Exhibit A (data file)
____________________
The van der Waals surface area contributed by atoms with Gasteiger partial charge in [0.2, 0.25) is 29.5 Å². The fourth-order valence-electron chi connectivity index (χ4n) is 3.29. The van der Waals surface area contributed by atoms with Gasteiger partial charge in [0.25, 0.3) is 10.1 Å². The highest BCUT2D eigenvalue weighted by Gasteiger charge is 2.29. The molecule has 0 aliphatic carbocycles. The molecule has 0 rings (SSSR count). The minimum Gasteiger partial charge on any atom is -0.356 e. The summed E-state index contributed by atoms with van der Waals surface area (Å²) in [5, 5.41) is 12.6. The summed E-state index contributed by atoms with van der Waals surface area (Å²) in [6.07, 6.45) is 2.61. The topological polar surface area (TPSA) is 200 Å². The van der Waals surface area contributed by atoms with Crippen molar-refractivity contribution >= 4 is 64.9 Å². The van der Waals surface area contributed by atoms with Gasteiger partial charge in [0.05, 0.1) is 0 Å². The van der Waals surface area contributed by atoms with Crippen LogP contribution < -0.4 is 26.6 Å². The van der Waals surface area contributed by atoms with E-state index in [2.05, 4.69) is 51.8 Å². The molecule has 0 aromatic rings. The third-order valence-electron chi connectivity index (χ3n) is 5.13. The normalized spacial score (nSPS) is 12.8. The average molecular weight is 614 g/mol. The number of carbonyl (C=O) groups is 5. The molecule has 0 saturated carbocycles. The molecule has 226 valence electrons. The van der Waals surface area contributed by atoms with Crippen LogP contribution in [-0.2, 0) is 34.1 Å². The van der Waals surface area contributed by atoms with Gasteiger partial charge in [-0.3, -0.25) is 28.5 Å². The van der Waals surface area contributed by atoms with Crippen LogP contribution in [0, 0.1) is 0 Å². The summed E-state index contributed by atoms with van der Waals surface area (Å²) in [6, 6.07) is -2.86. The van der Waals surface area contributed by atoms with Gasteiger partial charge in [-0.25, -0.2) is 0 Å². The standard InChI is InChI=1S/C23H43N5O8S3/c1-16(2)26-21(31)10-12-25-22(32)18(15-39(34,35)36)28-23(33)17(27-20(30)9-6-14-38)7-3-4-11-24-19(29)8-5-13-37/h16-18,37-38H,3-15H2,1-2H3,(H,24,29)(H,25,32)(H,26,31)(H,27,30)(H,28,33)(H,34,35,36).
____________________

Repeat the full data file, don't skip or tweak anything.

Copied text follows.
The van der Waals surface area contributed by atoms with Gasteiger partial charge in [0.2, 0.25) is 29.5 Å². The fourth-order valence-electron chi connectivity index (χ4n) is 3.29. The van der Waals surface area contributed by atoms with Gasteiger partial charge in [0.25, 0.3) is 10.1 Å². The highest BCUT2D eigenvalue weighted by Gasteiger charge is 2.29. The molecule has 0 aliphatic carbocycles. The molecule has 0 rings (SSSR count). The minimum Gasteiger partial charge on any atom is -0.356 e. The summed E-state index contributed by atoms with van der Waals surface area (Å²) in [5, 5.41) is 12.6. The summed E-state index contributed by atoms with van der Waals surface area (Å²) in [6.07, 6.45) is 2.61. The topological polar surface area (TPSA) is 200 Å². The van der Waals surface area contributed by atoms with Crippen molar-refractivity contribution >= 4 is 64.9 Å². The van der Waals surface area contributed by atoms with Gasteiger partial charge in [0.05, 0.1) is 0 Å². The van der Waals surface area contributed by atoms with Crippen LogP contribution < -0.4 is 26.6 Å². The van der Waals surface area contributed by atoms with E-state index in [2.05, 4.69) is 51.8 Å². The molecule has 0 aromatic rings. The third-order valence-electron chi connectivity index (χ3n) is 5.13. The normalized spacial score (nSPS) is 12.8. The average molecular weight is 614 g/mol. The number of carbonyl (C=O) groups is 5. The molecule has 0 saturated carbocycles. The molecule has 226 valence electrons. The van der Waals surface area contributed by atoms with Crippen LogP contribution in [-0.2, 0) is 34.1 Å². The van der Waals surface area contributed by atoms with Gasteiger partial charge in [-0.3, -0.25) is 28.5 Å². The van der Waals surface area contributed by atoms with Crippen LogP contribution in [0, 0.1) is 0 Å². The summed E-state index contributed by atoms with van der Waals surface area (Å²) in [6, 6.07) is -2.86. The van der Waals surface area contributed by atoms with Gasteiger partial charge in [-0.25, -0.2) is 0 Å². The standard InChI is InChI=1S/C23H43N5O8S3/c1-16(2)26-21(31)10-12-25-22(32)18(15-39(34,35)36)28-23(33)17(27-20(30)9-6-14-38)7-3-4-11-24-19(29)8-5-13-37/h16-18,37-38H,3-15H2,1-2H3,(H,24,29)(H,25,32)(H,26,31)(H,27,30)(H,28,33)(H,34,35,36).